Heading out the Gundy road it sure was nice to be heading east - away from the setting sun. The Gundy pub was pumping as I cruised past. I was so tempted to stop but I was racing the light as it was, so pushed on. The road onward to Moonan Flat was actually a hoot, with some single lane bridges, lots of bends and a cracking set of 35km/h corners as I descended into Moonan Flat.
I cruised straight past the pub (pretty much all that was there) and headed for Barrington Tops road. I had ridden down this in the Thunderbolts ride and knew to expect a wide, winding gravel climb. I got the arms out, weighted the outside peg again and gassed the big girl up the hill. This was fun!
As I got near the top of the climb the sunset behind me was too good to not stop and take in.


Just after this photo I got to the dingo gate at the top of the climb and started across the "Tops".


This bit of road brought memories of the Thunderbolts ride flooding back. We were not quite half way around the ride that day as we got to this spot after about 6 hours of hard pedalling and about to drop down that hill which I had just climbed. I recalled the feeling of euphoria as we effortlessly dropped off the Tops to Moonan Flat pub for lunch.

For now though I just had to put my head down. I blasted across here at about 100km/h as I was really pushing the light. When I got to the Little Murray campground turnoff I was relieved....until I saw it was another 5 kilometres into the campground and the "road" was rough and rocky. No problem, it just meant slow going,
So I arrived at the campground literally on last light and bettered my Olympic record tent setup time from last night. My gear was in the tent as darkness fell and I was soon changed and chilling out, looking at 1 000 000 000 000 or so stars above me.
This was a "bring your own firewood" campground and of course I hadn't so I sat on the picnic bench, nicely rugged up as the other four groups camped around me burned a mountain of wood.
No stress though. I set the Jetboil to work on some water while I tucked into one of the beers I had picked up in Scone. It was a New England Brewing (from Uralla) IPA that was bloody tasty.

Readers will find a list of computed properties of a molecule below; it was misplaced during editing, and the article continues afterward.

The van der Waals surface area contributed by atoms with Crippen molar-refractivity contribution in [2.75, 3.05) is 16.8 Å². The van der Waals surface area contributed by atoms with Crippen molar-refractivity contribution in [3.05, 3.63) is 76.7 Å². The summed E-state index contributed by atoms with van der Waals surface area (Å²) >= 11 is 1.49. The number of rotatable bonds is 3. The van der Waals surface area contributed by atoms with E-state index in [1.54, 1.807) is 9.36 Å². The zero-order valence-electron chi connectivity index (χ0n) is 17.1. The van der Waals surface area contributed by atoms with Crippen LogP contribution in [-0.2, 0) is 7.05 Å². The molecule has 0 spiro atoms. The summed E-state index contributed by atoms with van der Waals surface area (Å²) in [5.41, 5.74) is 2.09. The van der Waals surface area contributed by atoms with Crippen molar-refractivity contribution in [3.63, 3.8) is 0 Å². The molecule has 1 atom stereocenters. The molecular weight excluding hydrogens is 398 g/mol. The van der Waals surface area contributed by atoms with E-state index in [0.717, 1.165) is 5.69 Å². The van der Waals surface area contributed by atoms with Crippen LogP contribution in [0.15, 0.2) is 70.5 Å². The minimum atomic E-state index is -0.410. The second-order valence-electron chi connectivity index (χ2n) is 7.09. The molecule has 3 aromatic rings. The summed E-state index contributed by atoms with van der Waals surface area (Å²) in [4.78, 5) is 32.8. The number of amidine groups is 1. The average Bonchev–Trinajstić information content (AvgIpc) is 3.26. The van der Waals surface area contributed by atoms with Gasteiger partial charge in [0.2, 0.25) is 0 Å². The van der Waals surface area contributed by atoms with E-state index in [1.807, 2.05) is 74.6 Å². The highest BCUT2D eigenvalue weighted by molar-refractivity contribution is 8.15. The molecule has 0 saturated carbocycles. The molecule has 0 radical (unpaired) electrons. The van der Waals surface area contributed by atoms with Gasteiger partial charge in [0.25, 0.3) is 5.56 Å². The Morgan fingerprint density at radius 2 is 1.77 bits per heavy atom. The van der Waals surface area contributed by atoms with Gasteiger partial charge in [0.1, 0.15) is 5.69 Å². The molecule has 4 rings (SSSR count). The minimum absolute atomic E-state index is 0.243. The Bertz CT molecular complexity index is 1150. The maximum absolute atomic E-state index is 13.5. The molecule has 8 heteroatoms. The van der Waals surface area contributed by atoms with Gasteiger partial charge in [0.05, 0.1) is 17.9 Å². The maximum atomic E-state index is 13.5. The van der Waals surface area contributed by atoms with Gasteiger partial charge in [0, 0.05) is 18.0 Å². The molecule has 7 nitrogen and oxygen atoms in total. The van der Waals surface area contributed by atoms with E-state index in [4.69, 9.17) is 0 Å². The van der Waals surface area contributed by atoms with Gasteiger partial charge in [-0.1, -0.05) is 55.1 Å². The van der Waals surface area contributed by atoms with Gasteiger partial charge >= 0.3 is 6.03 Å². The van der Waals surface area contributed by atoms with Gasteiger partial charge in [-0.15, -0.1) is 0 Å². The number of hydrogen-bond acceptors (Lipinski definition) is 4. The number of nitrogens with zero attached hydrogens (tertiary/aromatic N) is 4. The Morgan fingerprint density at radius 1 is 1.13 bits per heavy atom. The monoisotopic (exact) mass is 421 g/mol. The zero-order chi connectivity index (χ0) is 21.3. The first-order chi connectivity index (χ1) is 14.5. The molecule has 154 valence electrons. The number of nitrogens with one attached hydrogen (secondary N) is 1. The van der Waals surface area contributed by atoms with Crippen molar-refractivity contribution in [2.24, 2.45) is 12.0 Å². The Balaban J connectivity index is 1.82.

I used the quiet time to peruse the map and sip beer. Win/win.


While I waited for my gourmet Morrocan lamb dinner to rehydrate I started to feel a bit tipsy. On closer inspection of the beer I could see why. 


6.6% !!?? Normally I don't like the taste of beer with more than 5.5 or 6% alcohol in it but I didn't notice it tainting the flavour in this Hop Cannon. Bloody nice stuff actually!

I chowed down on the Morrocan Lamb which was quite tasty, then retired to the tent for a bite of chocolate, then turned in for the night.


It was the first clear night of the trip and as I was at 5000ft above sea level I expected it to be pretty cool. I wasn't to be disappointed!

Another great day in the saddle with 440km under the wheels.

Stay tuned for more.....


Cheers.










































Thursday, May 27, 2021

Riding The Great Dividing Range

Ok, so I eventually got away.....

(The prelude to this post - you can catch up here.) 

...with the intent to roughly follow this route. I would make variations to the route if the weather wasn't playing nicely but at this stage the forecast looked promising.

You can zoom and pan the Ride With GPS map . You can also download the route!


Thursday, May 6, 2021

Jack Cracks it

 

Well, it has been a long time coming but Jack Miller has finally won his first dry Moto GP race for Ducati!!

I'm a "Johnny-come-lately" to watching Moto GP again, basically missing all of the action from about 2005 until 2018 when my young bloke, Will, started showing some interest in it. So I can't claim to know Jack's back story or his trajectory through to this win very well at all. He does come across as your typical Aussie lad though so I, like many of our countrymen (and women) feel a certain connection to him - he feels like one of your mates or your brother's mates if you get what I mean.

The reality is probably very different as he is most likely far more sophisticated then your average Aussie yobbo. His accent changes during interviews with reporters of different nationalities would seem to hint at the fact there is more than meets the eye. 10 years in Europe will probably do that.

Which brings me to the point of this post.


Well done Jack!! Bloody awesome!!

Chillertek photo from the 2019 Australian Moto GP

It has been a long time since we have had an Aussie to cheer for (remember, I missed the Stoner years)  and I must say it feels nice! Fingers crossed for some more crazy celebrations.....





Cheers